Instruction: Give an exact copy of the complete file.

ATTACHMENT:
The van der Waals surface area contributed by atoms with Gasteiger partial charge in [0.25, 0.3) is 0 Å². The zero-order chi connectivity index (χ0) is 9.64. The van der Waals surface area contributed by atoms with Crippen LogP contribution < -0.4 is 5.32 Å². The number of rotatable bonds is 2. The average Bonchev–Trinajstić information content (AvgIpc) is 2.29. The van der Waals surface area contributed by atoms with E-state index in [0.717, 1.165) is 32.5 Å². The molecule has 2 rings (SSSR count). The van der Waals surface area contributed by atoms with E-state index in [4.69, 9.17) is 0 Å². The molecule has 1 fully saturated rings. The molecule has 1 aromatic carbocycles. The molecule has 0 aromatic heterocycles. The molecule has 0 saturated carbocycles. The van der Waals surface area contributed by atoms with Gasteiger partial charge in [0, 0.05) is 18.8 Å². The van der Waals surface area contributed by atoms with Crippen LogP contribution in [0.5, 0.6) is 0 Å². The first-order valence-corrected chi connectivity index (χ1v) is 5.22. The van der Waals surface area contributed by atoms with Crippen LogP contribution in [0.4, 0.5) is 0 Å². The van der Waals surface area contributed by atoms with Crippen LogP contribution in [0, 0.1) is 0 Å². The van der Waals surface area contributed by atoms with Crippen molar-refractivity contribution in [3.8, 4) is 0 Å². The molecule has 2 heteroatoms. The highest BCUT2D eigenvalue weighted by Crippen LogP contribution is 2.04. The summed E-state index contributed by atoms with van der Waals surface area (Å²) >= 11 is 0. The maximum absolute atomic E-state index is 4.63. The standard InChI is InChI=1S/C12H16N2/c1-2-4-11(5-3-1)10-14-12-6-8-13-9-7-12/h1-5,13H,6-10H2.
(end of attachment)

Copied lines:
The van der Waals surface area contributed by atoms with Gasteiger partial charge in [0.25, 0.3) is 0 Å². The zero-order chi connectivity index (χ0) is 9.64. The van der Waals surface area contributed by atoms with Crippen LogP contribution < -0.4 is 5.32 Å². The number of rotatable bonds is 2. The average Bonchev–Trinajstić information content (AvgIpc) is 2.29. The van der Waals surface area contributed by atoms with E-state index in [0.717, 1.165) is 32.5 Å². The molecule has 2 rings (SSSR count). The van der Waals surface area contributed by atoms with E-state index in [4.69, 9.17) is 0 Å². The molecule has 1 fully saturated rings. The molecule has 1 aromatic carbocycles. The molecule has 0 aromatic heterocycles. The molecule has 0 saturated carbocycles. The van der Waals surface area contributed by atoms with Gasteiger partial charge in [0, 0.05) is 18.8 Å². The van der Waals surface area contributed by atoms with Crippen LogP contribution in [0.5, 0.6) is 0 Å². The first-order valence-corrected chi connectivity index (χ1v) is 5.22. The van der Waals surface area contributed by atoms with Crippen LogP contribution in [0.4, 0.5) is 0 Å². The van der Waals surface area contributed by atoms with Crippen LogP contribution in [0, 0.1) is 0 Å². The van der Waals surface area contributed by atoms with Crippen molar-refractivity contribution in [3.8, 4) is 0 Å². The molecule has 2 heteroatoms. The highest BCUT2D eigenvalue weighted by Crippen LogP contribution is 2.04. The summed E-state index contributed by atoms with van der Waals surface area (Å²) >= 11 is 0. The maximum absolute atomic E-state index is 4.63. The standard InChI is InChI=1S/C12H16N2/c1-2-4-11(5-3-1)10-14-12-6-8-13-9-7-12/h1-5,13H,6-10H2.